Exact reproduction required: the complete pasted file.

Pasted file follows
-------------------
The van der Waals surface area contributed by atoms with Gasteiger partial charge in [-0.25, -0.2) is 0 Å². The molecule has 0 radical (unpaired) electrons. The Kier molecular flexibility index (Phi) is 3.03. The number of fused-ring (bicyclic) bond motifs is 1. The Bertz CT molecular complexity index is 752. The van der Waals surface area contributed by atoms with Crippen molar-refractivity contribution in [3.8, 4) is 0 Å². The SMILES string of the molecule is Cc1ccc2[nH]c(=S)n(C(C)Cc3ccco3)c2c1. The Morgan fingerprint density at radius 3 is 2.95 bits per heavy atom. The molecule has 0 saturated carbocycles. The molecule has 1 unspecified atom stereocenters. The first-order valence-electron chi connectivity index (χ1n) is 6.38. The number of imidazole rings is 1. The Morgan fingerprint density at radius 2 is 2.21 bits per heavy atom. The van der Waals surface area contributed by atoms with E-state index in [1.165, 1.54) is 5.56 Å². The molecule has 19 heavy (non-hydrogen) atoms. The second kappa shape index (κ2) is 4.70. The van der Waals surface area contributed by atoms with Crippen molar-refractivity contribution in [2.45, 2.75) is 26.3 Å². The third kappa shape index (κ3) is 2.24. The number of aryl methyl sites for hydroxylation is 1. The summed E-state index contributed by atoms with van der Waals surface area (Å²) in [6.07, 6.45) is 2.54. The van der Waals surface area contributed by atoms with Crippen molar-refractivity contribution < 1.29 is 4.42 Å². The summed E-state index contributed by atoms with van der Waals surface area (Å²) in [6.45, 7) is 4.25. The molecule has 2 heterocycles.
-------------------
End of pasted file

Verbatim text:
The van der Waals surface area contributed by atoms with Gasteiger partial charge in [-0.25, -0.2) is 0 Å². The molecule has 0 radical (unpaired) electrons. The Kier molecular flexibility index (Phi) is 3.03. The number of fused-ring (bicyclic) bond motifs is 1. The Bertz CT molecular complexity index is 752. The van der Waals surface area contributed by atoms with Crippen molar-refractivity contribution in [3.8, 4) is 0 Å². The SMILES string of the molecule is Cc1ccc2[nH]c(=S)n(C(C)Cc3ccco3)c2c1. The Morgan fingerprint density at radius 3 is 2.95 bits per heavy atom. The molecule has 0 saturated carbocycles. The molecule has 1 unspecified atom stereocenters. The first-order valence-electron chi connectivity index (χ1n) is 6.38. The number of imidazole rings is 1. The Morgan fingerprint density at radius 2 is 2.21 bits per heavy atom. The van der Waals surface area contributed by atoms with E-state index in [1.165, 1.54) is 5.56 Å². The molecule has 19 heavy (non-hydrogen) atoms. The second kappa shape index (κ2) is 4.70. The van der Waals surface area contributed by atoms with Crippen molar-refractivity contribution in [2.45, 2.75) is 26.3 Å². The third kappa shape index (κ3) is 2.24. The number of aryl methyl sites for hydroxylation is 1. The summed E-state index contributed by atoms with van der Waals surface area (Å²) in [6.07, 6.45) is 2.54. The van der Waals surface area contributed by atoms with Crippen molar-refractivity contribution < 1.29 is 4.42 Å². The summed E-state index contributed by atoms with van der Waals surface area (Å²) in [6.45, 7) is 4.25. The molecule has 2 heterocycles.